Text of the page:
OSHA Reinstates Fired Pilot


A pilot who was fired after complaining about the rest time allotted by his employer has been reinstated by the U.S. Department of Labor’s Occupational Safety and Health Administration. The pilot, whose name has not been released, “reasonably believed” a new scheduling policy initiated by Boston MedFlight might not provide pilots with the rest time required by the FAA, OSHA said. While stationed at Hanscom Air Force Base in Bedford, Massachusetts, in December 2015, the pilot told his employers about his apprehension about whether a new scheduling policy would provide pilots with required FAA rest time. In January 2016, he contacted the FAA to register his concerns. He was terminated in March 2016 after he declined two flight assignments because he believed he had not been given the time to rest mandated by regulation. “This pilot should be commended — not penalized — for raising legitimate safety concerns that can affect him, his co-workers, and the general public,” said Galen Blanton, regional administrator for OSHA in the Boston area.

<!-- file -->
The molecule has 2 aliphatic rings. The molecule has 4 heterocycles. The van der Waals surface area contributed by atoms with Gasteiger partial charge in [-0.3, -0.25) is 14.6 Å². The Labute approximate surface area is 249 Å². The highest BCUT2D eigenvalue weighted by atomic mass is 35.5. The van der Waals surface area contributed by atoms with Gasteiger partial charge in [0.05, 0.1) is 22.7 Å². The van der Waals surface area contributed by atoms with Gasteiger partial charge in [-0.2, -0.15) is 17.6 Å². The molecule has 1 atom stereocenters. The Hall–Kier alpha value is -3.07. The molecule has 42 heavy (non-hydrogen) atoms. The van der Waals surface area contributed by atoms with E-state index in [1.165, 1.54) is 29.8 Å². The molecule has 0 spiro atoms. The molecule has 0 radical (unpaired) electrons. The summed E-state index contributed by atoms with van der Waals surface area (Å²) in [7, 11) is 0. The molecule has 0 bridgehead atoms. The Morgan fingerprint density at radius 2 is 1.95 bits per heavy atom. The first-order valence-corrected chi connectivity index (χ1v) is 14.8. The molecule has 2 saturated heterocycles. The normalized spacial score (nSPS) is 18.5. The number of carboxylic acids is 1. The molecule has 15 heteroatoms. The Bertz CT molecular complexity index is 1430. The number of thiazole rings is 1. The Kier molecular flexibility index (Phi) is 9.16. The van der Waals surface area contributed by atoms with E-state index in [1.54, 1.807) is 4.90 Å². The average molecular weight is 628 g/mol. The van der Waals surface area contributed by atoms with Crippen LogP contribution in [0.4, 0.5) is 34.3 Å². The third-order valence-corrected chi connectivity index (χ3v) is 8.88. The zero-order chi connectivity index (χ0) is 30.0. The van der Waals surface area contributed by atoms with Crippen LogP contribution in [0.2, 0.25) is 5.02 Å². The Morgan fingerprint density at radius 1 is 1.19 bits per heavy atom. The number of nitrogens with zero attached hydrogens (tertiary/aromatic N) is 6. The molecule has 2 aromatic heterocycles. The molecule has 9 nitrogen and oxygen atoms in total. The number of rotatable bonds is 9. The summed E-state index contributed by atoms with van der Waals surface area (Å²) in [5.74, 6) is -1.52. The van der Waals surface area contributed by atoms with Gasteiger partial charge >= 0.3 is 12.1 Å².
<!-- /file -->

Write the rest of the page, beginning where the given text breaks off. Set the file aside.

OSHA’s investigation concluded the pilot was terminated for reporting safety concerns, a protected activity under federal law. In addition to reinstating the employee, and clearing his personnel file of any reference to the issues involved in the investigation, OSHA also ordered the employers to pay the pilot $133,616.09 in back wages and interest, $100,000 in compensatory damages and reasonable attorney fees, and to refrain from retaliating against the employee. The employers must also post a notice informing all employees of their whistleblower protections under the law. The employers told BusinessInsurance.com they will appeal OSHA’s decision. “The individual was not an employee of ours,” a spokesman for Boston MedFlight said in an email. “We contest and disagree with facts stated in the decision. We address any safety concern raised with the greatest sense of urgency.”